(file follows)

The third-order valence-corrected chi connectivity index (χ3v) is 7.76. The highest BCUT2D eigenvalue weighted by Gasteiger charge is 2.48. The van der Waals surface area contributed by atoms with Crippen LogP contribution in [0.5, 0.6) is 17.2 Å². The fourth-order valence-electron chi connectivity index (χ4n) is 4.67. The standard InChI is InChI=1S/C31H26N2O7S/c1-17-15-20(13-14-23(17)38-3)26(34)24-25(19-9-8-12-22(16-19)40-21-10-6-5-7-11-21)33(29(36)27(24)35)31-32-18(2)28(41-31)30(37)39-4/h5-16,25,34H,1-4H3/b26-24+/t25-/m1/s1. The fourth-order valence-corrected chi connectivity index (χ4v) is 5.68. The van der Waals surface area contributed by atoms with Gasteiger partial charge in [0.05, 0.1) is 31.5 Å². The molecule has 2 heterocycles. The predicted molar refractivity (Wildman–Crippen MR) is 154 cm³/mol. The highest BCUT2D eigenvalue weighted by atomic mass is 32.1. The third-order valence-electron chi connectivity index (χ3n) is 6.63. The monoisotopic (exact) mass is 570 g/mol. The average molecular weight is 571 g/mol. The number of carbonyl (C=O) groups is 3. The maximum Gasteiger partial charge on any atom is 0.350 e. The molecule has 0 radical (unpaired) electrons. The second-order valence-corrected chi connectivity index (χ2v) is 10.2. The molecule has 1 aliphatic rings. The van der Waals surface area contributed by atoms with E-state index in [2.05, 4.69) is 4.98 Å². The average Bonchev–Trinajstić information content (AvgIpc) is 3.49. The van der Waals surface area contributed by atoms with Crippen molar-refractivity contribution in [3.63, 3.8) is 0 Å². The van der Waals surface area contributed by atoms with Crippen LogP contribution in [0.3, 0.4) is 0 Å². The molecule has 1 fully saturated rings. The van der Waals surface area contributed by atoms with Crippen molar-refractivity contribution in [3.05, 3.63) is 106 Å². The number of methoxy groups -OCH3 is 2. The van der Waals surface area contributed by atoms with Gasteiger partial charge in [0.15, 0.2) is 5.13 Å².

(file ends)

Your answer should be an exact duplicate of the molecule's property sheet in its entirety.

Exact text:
The third-order valence-corrected chi connectivity index (χ3v) is 7.76. The highest BCUT2D eigenvalue weighted by Gasteiger charge is 2.48. The van der Waals surface area contributed by atoms with Crippen LogP contribution in [0.5, 0.6) is 17.2 Å². The fourth-order valence-electron chi connectivity index (χ4n) is 4.67. The standard InChI is InChI=1S/C31H26N2O7S/c1-17-15-20(13-14-23(17)38-3)26(34)24-25(19-9-8-12-22(16-19)40-21-10-6-5-7-11-21)33(29(36)27(24)35)31-32-18(2)28(41-31)30(37)39-4/h5-16,25,34H,1-4H3/b26-24+/t25-/m1/s1. The fourth-order valence-corrected chi connectivity index (χ4v) is 5.68. The van der Waals surface area contributed by atoms with Gasteiger partial charge in [0.05, 0.1) is 31.5 Å². The molecule has 2 heterocycles. The predicted molar refractivity (Wildman–Crippen MR) is 154 cm³/mol. The highest BCUT2D eigenvalue weighted by atomic mass is 32.1. The third-order valence-electron chi connectivity index (χ3n) is 6.63. The monoisotopic (exact) mass is 570 g/mol. The average molecular weight is 571 g/mol. The number of carbonyl (C=O) groups is 3. The maximum Gasteiger partial charge on any atom is 0.350 e. The molecule has 0 radical (unpaired) electrons. The second-order valence-corrected chi connectivity index (χ2v) is 10.2. The molecule has 1 aliphatic rings. The van der Waals surface area contributed by atoms with E-state index in [2.05, 4.69) is 4.98 Å². The average Bonchev–Trinajstić information content (AvgIpc) is 3.49. The van der Waals surface area contributed by atoms with Crippen molar-refractivity contribution in [3.63, 3.8) is 0 Å². The van der Waals surface area contributed by atoms with Crippen LogP contribution in [0.3, 0.4) is 0 Å². The molecule has 1 fully saturated rings. The van der Waals surface area contributed by atoms with Crippen molar-refractivity contribution in [3.05, 3.63) is 106 Å². The number of methoxy groups -OCH3 is 2. The van der Waals surface area contributed by atoms with Gasteiger partial charge in [0.15, 0.2) is 5.13 Å².